ZENO Efficient Method for Characterizing Object Shape and for Calculating Transport                                            Properties of Nanoparticles and Synthetic and Biological Macromolecule Movie (will be available soon)   Computational Elements: Home Computation References Slide Show ZENO computation: Downloads new Principle Behind Calculation Analytic Approximation Summary of Important Properties Dr. Marc L. Mansfield

(Stevens Institute of Technology) Dr. Jack F. Douglas

(Polymer Division at NIST)

A Monte Carlo numerical path integration that generates a large number of random walks in the space outside the body.  Because the Laplacian operator governs the statistics of these walks, sums taken over these random walks yield:

electrostatic capacity, C

polarizability tensor, a

intrinsic conductivity, [s]

translational diffusion coefficient, D

translational friction coefficient, f

intrinsic viscosity, [h]

hydrodynamic volume, Vh INTERIOR computation:

Protein Properties/Zeno:

PDB ID code (will be available soon)

contact: ekang1@stevens.edu

A Monte Carlo integration that generates a large number of points distributed randomly

throughout the interior of the body.  Sums taken over these points yield:

particle volumes, V

radius of gyration (evaluated for the interior of the particle) Rgi

particle scattering function, P(q) SURFACE computation:

A Monte Carlo integration that generates a large number of points distributed randomly

over the surface of the body.  Sums takes over these points yield:

surface area, S

radius of gyration (evaluated for the surface of the particles) Rgs

translational diffusion coefficient, D, by the Kirkwood double-sum formula

Acknowledgements:

We thank CTCMS at NIST for funding support of this development

Figure 1:   Collection of spheres (green) represents a model soot particles (cluster-cluster aggregate)  and the path (yellow) represents a probing random walk trajectory.    C  is determined by fraction trajectories that hit the sphere.

f (translational) » 6p h C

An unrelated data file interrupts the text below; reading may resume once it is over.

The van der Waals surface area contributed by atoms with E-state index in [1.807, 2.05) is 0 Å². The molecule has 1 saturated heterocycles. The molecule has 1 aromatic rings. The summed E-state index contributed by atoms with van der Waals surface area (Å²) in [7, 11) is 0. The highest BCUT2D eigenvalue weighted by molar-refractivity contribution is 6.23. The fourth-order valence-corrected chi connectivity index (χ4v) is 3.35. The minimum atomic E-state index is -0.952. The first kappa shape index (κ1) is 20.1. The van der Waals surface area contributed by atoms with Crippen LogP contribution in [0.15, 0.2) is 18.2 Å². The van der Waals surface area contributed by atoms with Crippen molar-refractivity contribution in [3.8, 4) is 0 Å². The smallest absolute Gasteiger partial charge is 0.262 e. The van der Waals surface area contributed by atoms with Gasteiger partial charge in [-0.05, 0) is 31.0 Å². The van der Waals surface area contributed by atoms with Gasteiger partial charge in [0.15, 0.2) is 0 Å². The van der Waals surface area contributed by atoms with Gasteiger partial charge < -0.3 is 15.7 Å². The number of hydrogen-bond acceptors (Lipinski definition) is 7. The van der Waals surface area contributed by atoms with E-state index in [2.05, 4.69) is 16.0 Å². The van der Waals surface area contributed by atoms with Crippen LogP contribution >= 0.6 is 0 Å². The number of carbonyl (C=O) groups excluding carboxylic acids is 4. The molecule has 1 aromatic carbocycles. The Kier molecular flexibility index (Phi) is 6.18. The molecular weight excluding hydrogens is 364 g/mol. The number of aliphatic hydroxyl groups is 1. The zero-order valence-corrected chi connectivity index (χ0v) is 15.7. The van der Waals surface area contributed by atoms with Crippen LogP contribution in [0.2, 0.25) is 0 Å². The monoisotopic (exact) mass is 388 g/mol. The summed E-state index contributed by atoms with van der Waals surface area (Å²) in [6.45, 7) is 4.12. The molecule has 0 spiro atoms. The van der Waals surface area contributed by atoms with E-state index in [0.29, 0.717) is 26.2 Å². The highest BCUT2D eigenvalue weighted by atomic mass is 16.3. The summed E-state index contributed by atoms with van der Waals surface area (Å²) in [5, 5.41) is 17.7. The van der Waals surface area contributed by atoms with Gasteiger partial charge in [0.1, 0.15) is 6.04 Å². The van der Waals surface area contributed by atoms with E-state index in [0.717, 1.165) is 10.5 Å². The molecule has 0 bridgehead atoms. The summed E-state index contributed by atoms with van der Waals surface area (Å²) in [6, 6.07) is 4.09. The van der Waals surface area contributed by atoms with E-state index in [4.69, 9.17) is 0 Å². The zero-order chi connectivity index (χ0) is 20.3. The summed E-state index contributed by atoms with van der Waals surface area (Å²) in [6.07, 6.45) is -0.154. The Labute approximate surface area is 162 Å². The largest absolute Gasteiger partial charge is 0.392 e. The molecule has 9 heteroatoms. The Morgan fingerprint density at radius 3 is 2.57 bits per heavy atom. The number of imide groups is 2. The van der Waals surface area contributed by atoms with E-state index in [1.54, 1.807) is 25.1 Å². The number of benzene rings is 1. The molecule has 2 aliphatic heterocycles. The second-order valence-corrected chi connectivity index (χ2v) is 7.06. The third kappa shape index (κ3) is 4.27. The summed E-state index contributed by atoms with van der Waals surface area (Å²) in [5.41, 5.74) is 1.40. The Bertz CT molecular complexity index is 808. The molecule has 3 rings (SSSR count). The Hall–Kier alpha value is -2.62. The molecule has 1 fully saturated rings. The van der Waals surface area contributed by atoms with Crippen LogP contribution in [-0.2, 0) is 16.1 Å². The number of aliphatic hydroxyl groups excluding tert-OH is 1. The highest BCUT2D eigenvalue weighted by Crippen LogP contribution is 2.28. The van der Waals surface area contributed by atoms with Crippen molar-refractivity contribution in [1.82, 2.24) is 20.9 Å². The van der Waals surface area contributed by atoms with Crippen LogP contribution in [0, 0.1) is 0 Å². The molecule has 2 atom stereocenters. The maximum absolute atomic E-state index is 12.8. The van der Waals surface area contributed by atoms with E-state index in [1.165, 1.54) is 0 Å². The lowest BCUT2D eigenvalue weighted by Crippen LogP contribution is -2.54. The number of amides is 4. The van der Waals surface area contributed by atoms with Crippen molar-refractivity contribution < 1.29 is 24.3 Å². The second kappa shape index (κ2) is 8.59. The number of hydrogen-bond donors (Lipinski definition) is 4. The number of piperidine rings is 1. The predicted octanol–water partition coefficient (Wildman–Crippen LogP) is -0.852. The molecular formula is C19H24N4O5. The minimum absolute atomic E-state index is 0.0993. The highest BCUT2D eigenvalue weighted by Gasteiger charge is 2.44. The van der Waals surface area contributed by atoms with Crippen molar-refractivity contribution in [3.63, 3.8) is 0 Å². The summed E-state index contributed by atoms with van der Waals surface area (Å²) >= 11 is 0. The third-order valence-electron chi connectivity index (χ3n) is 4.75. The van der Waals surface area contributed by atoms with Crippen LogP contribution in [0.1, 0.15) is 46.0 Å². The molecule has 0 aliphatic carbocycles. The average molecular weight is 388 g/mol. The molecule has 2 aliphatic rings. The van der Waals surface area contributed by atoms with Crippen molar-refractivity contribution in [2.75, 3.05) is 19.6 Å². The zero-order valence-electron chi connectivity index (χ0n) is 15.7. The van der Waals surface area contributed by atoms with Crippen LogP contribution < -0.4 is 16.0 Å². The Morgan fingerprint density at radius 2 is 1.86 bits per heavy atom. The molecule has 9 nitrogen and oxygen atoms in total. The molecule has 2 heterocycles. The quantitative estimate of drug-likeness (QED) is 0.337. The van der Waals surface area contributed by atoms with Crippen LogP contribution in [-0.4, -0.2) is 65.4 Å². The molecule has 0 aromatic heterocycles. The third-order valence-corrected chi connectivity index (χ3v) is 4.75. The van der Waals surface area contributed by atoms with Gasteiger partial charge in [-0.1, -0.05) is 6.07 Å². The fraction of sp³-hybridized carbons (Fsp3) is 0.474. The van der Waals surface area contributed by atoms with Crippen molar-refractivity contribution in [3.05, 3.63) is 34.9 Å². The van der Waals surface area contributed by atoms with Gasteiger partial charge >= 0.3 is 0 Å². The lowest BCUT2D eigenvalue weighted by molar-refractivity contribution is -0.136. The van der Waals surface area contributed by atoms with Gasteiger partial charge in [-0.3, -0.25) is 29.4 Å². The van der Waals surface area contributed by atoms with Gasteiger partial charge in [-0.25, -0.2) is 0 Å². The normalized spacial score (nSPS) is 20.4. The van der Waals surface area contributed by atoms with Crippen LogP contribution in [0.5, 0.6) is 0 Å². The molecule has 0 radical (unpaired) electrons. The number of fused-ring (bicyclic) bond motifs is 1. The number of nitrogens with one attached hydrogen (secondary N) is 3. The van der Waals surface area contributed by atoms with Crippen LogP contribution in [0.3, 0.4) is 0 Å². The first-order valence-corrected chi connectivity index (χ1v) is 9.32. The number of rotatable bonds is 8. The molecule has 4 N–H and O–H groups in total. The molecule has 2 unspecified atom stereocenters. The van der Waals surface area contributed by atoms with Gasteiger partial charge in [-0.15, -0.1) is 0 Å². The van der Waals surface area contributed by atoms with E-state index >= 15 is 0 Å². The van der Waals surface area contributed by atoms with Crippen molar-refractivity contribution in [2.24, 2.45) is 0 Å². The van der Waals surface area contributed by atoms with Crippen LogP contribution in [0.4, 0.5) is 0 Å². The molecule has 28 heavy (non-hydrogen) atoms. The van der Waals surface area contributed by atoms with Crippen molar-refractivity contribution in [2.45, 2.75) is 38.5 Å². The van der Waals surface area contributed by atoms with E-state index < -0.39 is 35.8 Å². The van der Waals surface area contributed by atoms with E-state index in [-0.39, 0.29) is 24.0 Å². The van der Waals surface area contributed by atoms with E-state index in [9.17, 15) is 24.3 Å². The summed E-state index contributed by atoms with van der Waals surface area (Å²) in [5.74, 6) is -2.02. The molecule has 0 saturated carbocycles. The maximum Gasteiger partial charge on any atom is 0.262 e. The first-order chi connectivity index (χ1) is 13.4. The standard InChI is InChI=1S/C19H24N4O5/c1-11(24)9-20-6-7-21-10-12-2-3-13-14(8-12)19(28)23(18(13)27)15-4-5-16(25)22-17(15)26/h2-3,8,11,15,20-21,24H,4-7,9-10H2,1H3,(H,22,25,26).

Purpose of Zeno:

Algorithm (Zeno) for calculating the Stokes friction coefficient, electrostatic

capacity, intrinsic viscosity, intrinsic conductivity and electrical polarizability

of essentially arbitrarily-shaped objects to unprecedented accuracy.

Idea Behind Calculation:

There is a fundamental relation between the Laplacian operator and random

paths whose step size has a finite variance.   This correspondence allows

for the solution of the equations of mathematical physics to be formally expressed

as averages over random walk trajectories.  There are many famous mathematicians

that have contributed to this formal computational scheme.

Kakutani, Wiener, Kac, Ito and MacKean and many others

The advantage of this method is that it allows for the calculation of

transport properties for objects having essentially arbitrary shape.  This method

becomes a practical and highly accurate method for performing transport

property calculations when random walks are generated by computer.

Computational Method:

The Zeno computational method involves enclosing an arbitrary-shaped probed object

within a sphere and launching random walks from this sphere.

The probing trajectories either hit or return to the launch surface ('loss')

as shown in the fig.1 for a model soot particles aggregate, whereupon

the trajectory is either terminated or reinitiated.

Electrostatic-Hydrodynamic Analogy:

Hydrodynamic and electrostatic  properties are determined, respectively, by the Navier-

Stokes and Laplacian equation.  However, a specific orientational averaging of the Navier-

Stokes equations brings them into the form of Laplace's equation.  This means that an

approximate analogy exists between certain hydrodynamic and electrostatic properties.

Particularly, the hydrodynamic radius and the intrinsic viscosity of a macromolecule are

proportional, respectively, to the capacitance and polarizability of a perfect conductor

having the same shape as the macromolecule.  These proportionalities have been

extensively tested on diverse shapes, and are always found to be accurate to 1% for the

hydrodynamic radius and 5% for the intrinsic viscosity.  Zeno determines the electrostatic

properties directly by Monte Carlo path integration, and then infers hydrodynamic

properties from these proportionalities.  See References ,, and .